Saieed Hasnoo ’12, The Crimson's associate business manager, is an Economics concentrator in Currier House.
6. The Washington Post, January 23, 2011
1150 15th St. NW, Washington, DC 20071
Report details warning for fired Mich. asst. AG
The Associated Press
ANN ARBOR, Mich. -- A former assistant state attorney general who was fired after being accused of harassing the gay student assembly president at the University of Michigan was previously warned about using state resources for anti-gay attacks on politicians, according to details of a report published Sunday.
A report compiled by the attorney general's office said Andrew Shirvell was warned last February after sending an e-mail to a former state representative and others that included a gay slur, said AnnArbor.com, citing the report that it obtained.
The warning came two months before Shirvell started a blog that criticized student assembly president, Chris Armstrong, as a racist with a "radical homosexual agenda." The e-mail was listed among the eight reasons for Shirvell's firing.
A message seeking comment was left Sunday with Shirvell's attorney, who has said the actions were constitutionally protected as free speech. A spokesman for the attorney general's office said Sunday he didn't have a copy of the report with him, but one could be available as early as Monday.
National criticism erupted over the blog last fall. The attorney general's office drew more than 22,000 e-mails, 150 letters and 940 phone calls, most advocating for Shirvell to be fired, documents show. He was fired in November.
Then- Attorney General Mike Cox said at the time that the firing came after a state investigation revealed that Shirvell "repeatedly violated office policies, engaged in borderline stalking behavior and inappropriately used state resources."
Shirvell, a 2002 University of Michigan graduate and one of about 250 lawyers in the attorney general's office, handled cases in which convictions are appealed in federal court, writing defenses for the state. It was not a management or supervisory position.
After Shirvell was fired, Armstrong and his lawyer Deborah Gordon petitioned the state Attorney Grievance Commission to have Shirvell disbarred. That process is still ongoing. Gordon said Armstrong has not ruled out further legal action against Shirvell.
The investigation found that Shirvell harassed Armstrong's friends as they were socializing in Ann Arbor and made numerous calls to U.S. House Speaker Nancy Pelosi's office while Armstrong was working there as an intern.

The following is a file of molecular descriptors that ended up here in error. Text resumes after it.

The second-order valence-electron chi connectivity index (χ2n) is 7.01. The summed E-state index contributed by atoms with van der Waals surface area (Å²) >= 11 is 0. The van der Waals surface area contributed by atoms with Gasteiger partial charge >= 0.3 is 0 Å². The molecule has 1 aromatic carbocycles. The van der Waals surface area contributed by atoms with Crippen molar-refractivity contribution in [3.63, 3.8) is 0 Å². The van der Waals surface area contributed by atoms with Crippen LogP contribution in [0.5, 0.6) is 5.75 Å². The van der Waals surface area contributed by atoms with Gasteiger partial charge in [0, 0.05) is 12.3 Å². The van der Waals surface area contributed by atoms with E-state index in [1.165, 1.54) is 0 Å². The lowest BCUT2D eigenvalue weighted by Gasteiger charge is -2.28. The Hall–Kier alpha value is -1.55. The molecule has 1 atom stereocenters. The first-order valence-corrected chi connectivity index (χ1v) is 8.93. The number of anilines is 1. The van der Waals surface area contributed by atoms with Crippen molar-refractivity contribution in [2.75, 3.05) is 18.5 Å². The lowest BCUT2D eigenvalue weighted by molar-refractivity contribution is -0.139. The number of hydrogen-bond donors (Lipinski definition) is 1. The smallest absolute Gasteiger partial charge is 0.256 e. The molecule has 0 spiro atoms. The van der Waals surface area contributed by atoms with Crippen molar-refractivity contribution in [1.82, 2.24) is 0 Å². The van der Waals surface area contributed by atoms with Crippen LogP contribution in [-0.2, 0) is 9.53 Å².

The investigation revealed that while at work during normal business hours, Shirvell called Pelosi's office and posted attacks on Armstrong on the Internet.
7. Windy City Media Group, January 2011
5315 N. Clark St. #192, Chicago, IL 60640-2113
Stanford atudents fight ROTC's return based on trans bias
From a News Release
Palo Alto, CA. - Several student organizations have launched a new campaign against the return of ROTC to college campuses in light of the repeal of DADT due to their policy of discrimination towards transgender service members. The National Marriage Boycott, the largest national youth-led LGBT rights organization, has called for youth activists on college campuses that include gender identity in their non-discrimination clause to oppose the introduction or return of ROTC to their institutions. On the campus of Stanford University "Students for Queer Liberation", an LGBTQ rights group, is currently lobbying Stanford administration and organizing against the return of ROTC to campus.
"Now, more than ever, is the time for college students across the country to take a stand and organize against transgender discrimination, an issue that has been historically ignored by the mainstream gay rights agenda" said Alok Vaid-Menon, President of Stanford Students for Queer Liberation. "A re-introduction of ROTC on college campuses (including Stanford, Harvard, and Columbia) that include 'gender identity' in their non-discrimination clause is a fundamental violation of policy and an endorsement of discrimination."
The Military Leadership Diversity Commission issued the recommendation of a ban on transgender service member as part of a draft report on diversity in the services. The final report is due to lawmakers this spring and commission members are meeting this week in Virginia to debate final changes.
This treatment of transsexual service members was recently highlighted in the Washington Post article titled "Transgender Vets Want Military Access For Own" telling the story of First Class Autumn Sandeen and her trials as a trans-women veteran. http:// www.washingtonpost.com
The National Marriage Boycott is a youth-led grassroots movement determined to create a world where everyone, regardless of sexual orientation or gender identity, can live with dignity and security. NMB mobilizes youth activists at college campuses across the country to become involved in the struggle for LGBTQ equality. You can learn more about NMB at www.nationalmarriageboycott.com or on Facebook at http:// www.facebook.com/NMB
In accordance with Title 17 U.S.C. Section 107 regarding fair use of copyrighted work, this material is distributed without profit for information, research, and educational purposes. The Consortium has no affiliation whatsoever with the originators of these articles nor is the Consortium endorsed or sponsored by the originators.